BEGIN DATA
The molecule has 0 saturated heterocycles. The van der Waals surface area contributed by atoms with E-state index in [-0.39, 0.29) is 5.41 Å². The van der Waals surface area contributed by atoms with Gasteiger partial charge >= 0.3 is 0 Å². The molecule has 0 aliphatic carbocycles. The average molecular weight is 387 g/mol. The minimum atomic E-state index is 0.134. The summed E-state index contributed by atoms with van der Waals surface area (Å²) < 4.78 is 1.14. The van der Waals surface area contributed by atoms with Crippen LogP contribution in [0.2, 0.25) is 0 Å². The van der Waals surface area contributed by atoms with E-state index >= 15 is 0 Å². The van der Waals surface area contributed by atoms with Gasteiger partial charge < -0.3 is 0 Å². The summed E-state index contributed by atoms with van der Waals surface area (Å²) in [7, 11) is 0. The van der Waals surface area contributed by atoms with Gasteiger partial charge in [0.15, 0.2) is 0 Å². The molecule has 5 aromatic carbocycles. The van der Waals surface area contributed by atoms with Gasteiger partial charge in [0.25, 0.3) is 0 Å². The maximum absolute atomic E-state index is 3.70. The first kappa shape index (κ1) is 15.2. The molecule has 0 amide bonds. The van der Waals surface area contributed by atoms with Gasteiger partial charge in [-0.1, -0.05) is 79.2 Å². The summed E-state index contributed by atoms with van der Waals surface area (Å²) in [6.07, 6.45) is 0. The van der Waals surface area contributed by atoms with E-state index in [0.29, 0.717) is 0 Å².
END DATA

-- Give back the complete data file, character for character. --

The molecule has 0 saturated heterocycles. The van der Waals surface area contributed by atoms with E-state index in [-0.39, 0.29) is 5.41 Å². The van der Waals surface area contributed by atoms with Gasteiger partial charge >= 0.3 is 0 Å². The molecule has 0 aliphatic carbocycles. The average molecular weight is 387 g/mol. The minimum atomic E-state index is 0.134. The summed E-state index contributed by atoms with van der Waals surface area (Å²) < 4.78 is 1.14. The van der Waals surface area contributed by atoms with Crippen LogP contribution in [0.2, 0.25) is 0 Å². The van der Waals surface area contributed by atoms with E-state index >= 15 is 0 Å². The van der Waals surface area contributed by atoms with Gasteiger partial charge < -0.3 is 0 Å². The summed E-state index contributed by atoms with van der Waals surface area (Å²) in [7, 11) is 0. The van der Waals surface area contributed by atoms with Gasteiger partial charge in [0.15, 0.2) is 0 Å². The molecule has 5 aromatic carbocycles. The van der Waals surface area contributed by atoms with Gasteiger partial charge in [0.25, 0.3) is 0 Å². The maximum absolute atomic E-state index is 3.70. The first kappa shape index (κ1) is 15.2. The molecule has 0 amide bonds. The van der Waals surface area contributed by atoms with Gasteiger partial charge in [-0.1, -0.05) is 79.2 Å². The summed E-state index contributed by atoms with van der Waals surface area (Å²) in [6.07, 6.45) is 0. The van der Waals surface area contributed by atoms with E-state index in [0.29, 0.717) is 0 Å².